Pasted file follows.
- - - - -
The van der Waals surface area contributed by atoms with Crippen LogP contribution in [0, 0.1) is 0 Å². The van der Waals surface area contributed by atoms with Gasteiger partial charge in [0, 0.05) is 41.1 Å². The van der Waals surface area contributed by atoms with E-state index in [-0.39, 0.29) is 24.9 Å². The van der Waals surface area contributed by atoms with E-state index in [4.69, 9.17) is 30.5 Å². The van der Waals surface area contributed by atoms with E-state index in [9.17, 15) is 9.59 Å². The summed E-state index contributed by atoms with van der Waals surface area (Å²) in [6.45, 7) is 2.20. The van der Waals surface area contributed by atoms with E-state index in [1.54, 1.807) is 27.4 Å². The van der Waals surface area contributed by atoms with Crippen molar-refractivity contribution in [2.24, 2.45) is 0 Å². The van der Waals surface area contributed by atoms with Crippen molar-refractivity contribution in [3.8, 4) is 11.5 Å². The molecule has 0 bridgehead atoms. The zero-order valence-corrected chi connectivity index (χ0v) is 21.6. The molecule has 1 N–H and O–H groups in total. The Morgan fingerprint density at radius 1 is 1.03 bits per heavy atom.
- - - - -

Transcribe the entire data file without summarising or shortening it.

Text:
The van der Waals surface area contributed by atoms with Crippen LogP contribution in [0, 0.1) is 0 Å². The van der Waals surface area contributed by atoms with Gasteiger partial charge in [0, 0.05) is 41.1 Å². The van der Waals surface area contributed by atoms with E-state index in [-0.39, 0.29) is 24.9 Å². The van der Waals surface area contributed by atoms with E-state index in [4.69, 9.17) is 30.5 Å². The van der Waals surface area contributed by atoms with E-state index in [9.17, 15) is 9.59 Å². The summed E-state index contributed by atoms with van der Waals surface area (Å²) in [6.45, 7) is 2.20. The van der Waals surface area contributed by atoms with E-state index in [1.54, 1.807) is 27.4 Å². The van der Waals surface area contributed by atoms with Crippen molar-refractivity contribution in [2.24, 2.45) is 0 Å². The van der Waals surface area contributed by atoms with Crippen molar-refractivity contribution in [3.8, 4) is 11.5 Å². The molecule has 0 bridgehead atoms. The zero-order valence-corrected chi connectivity index (χ0v) is 21.6. The molecule has 1 N–H and O–H groups in total. The Morgan fingerprint density at radius 1 is 1.03 bits per heavy atom.